The colony-city relationship is very different: even a colony is dependent to some extent on the imperialist country, whilst at the same time producing and supplying some products, generally raw materials, and in some cases is capable of playing the role of the blackmailer, though often being ready and willing to come to agreements with imperialism on exploiting its own proletariat. It therefore does not have the characteristic of the sub-proletariat described by Cleaver as being “cut off from the economy”. Quite the contrary! It complains of being excluded from world trade, which is another thing altogether. It can also be noted briefly that it is equally mistaken to apply guerrilla warfare as a form of armed struggle: for the colony this is because the battle cannot go so far as to destroy bourgeois relations but is merely a way of exerting some pressure to change the direction taken. Instead, we are well aware that the class movement has only its chains to lose and therefore organizes itself for real war which must lead it to the total control of political power (so it does not admit any local autonomy within in).

The Black Panthers’ weak point is definitely their theory; this springs to light when considering the points on their political programme. There is not even a real political programme but points that are supposed to serve for mobilizing the masses. The “platform-programme” dates from October 1966 and is referred to in exactly the same form today, deserving the definition, in the most benevolent of cases, of traditional reformism, supported by a sort of guerrilla warfare. The ten points claimed for the black community are: freedom, full employment, decent accommodation, an education suited to their own history and race (a particularly backward-looking point), exemption from military service, an end to police persecution, freedom for black prisoners, law courts with black juries and plebiscite under the auspices of the United Nations (sic!) to establish the wishes of the black community; lastly they demand an end to capitalist looting and respect for the promise made a hundred years previously, i.e. the payment of 40 acres and 2 mules as compensation for work done under slavery and mass suppression (cash is also accepted!).

What is missing is a minimum of political and economic analysis of the path leading to emancipation (and what is a programme, if not the formulation of theses expressing this analysis?): there is merely a series of demands to the ruling State, conceived of as its duties, which may even lead groups of exploited people to violent action, but is unable to modify the essence of class relations, except on paper.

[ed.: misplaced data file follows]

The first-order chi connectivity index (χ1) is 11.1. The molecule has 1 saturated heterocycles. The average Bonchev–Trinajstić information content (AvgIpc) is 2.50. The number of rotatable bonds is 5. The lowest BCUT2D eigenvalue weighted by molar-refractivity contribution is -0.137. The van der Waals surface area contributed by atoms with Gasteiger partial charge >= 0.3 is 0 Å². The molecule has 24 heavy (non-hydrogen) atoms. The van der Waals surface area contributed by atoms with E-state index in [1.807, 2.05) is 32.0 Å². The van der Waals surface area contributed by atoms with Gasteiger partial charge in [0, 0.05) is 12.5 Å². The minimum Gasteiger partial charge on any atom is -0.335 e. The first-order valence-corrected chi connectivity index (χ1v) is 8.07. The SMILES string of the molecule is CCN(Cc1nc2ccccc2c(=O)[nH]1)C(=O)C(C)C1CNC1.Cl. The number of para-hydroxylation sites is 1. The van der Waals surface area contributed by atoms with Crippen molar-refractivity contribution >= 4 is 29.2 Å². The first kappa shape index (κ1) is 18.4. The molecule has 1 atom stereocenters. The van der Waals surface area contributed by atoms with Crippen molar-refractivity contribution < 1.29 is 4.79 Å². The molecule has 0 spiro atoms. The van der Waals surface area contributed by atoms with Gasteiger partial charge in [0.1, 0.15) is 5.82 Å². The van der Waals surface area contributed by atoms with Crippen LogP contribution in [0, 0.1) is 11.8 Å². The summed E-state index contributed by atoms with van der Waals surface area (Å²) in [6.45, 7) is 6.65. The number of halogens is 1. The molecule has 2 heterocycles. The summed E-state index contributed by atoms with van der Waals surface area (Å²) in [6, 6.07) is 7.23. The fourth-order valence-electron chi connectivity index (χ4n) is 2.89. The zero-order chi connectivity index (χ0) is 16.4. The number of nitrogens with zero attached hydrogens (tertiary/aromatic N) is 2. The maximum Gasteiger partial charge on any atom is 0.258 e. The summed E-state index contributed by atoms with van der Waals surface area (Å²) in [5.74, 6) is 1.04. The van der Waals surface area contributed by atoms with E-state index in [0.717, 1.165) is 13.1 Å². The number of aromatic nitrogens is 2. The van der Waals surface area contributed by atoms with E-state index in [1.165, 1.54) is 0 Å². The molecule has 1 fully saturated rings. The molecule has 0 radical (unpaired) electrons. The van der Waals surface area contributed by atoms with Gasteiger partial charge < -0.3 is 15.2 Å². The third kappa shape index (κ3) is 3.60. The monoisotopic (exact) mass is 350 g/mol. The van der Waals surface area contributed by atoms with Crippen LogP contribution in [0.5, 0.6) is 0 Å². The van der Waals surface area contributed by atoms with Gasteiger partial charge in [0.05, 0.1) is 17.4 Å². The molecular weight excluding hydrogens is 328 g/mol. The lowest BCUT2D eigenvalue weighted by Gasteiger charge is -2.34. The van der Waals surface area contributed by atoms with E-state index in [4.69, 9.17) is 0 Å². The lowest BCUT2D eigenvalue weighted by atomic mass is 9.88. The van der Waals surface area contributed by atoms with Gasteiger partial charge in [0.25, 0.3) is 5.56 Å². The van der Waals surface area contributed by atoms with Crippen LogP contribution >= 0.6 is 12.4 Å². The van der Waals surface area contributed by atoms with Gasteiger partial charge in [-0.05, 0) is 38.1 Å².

In this respect, it is indicative that petitions are drawn up to the United Nations which should, “on the simple basis of justice”, carry out “universal action, including political and economic sanctions against the United States”, guilty of genocide, as defined by the General Assembly of the UN itself on 9 December 1948. One might think it a pure and simple, though rather ingenuous manoeuver, to make black peoples’ condition “public” knowledge, but the conclusion of the platform-programme summed up above provides the fitting “theoretical” background: “all men are created equal and provided by the Creator with certain inalienable rights, including life and freedom, the pursuit of happiness”, which involve the usual corrective interventions by the more or less sovereign “people” when, as in classical bourgeois democratic thought, a tyrant emerges or those rights are otherwise downtrodden.

And so the movement that fights the mystified violence of the democratic and racist State of the United States with open violence, intends acting within the confines of this very society and is reduced to claiming some degree of autonomy for its own people. Admirable as its open battle is, it still moves on an ambiguous and substantially ahistorical terrain.

It is this aspect, which is believed to be linked to the experiences of the “heroic” North-Korean and Vietnamese people, that is the backward part of the movement, experiencing crises and intrinsic contradictions as the class war develops and recovers its real content, considering the proletariat its true protagonist (no matter what colour their skin!), i.e. the class that suppresses any claim to autonomy in any field, from education, to “justice”, to “military service”, to the family, to that of political, economic and state organization, because everything is combined in a single, irresistible movement, that of the exploited class as a whole, guided by a single party.

Nonetheless, there is no doubt that the painful experience of black proletarians and sub-proletarians, confined in a war with a racial background that sees the way to real release from their economic and social conditions barred before them, will be able to contribute its constant sacrifices of generous forces, whilst the murders by the defenders of “law and order”, the scandalously repressive trials and growing racism of the opposite side (all things that can also lead to the slow blood-letting of proletarian energies) will help open the eyes of the white and non-white proletariat and generate a political avant-garde capable of uniting all proletarians in its ranks without distinction of race, the hope and homage that we express for the good of the black people in their courageous battle and that of the whites asleep in their torpid doze!

(from Il Programma Comunista, no.5/1971)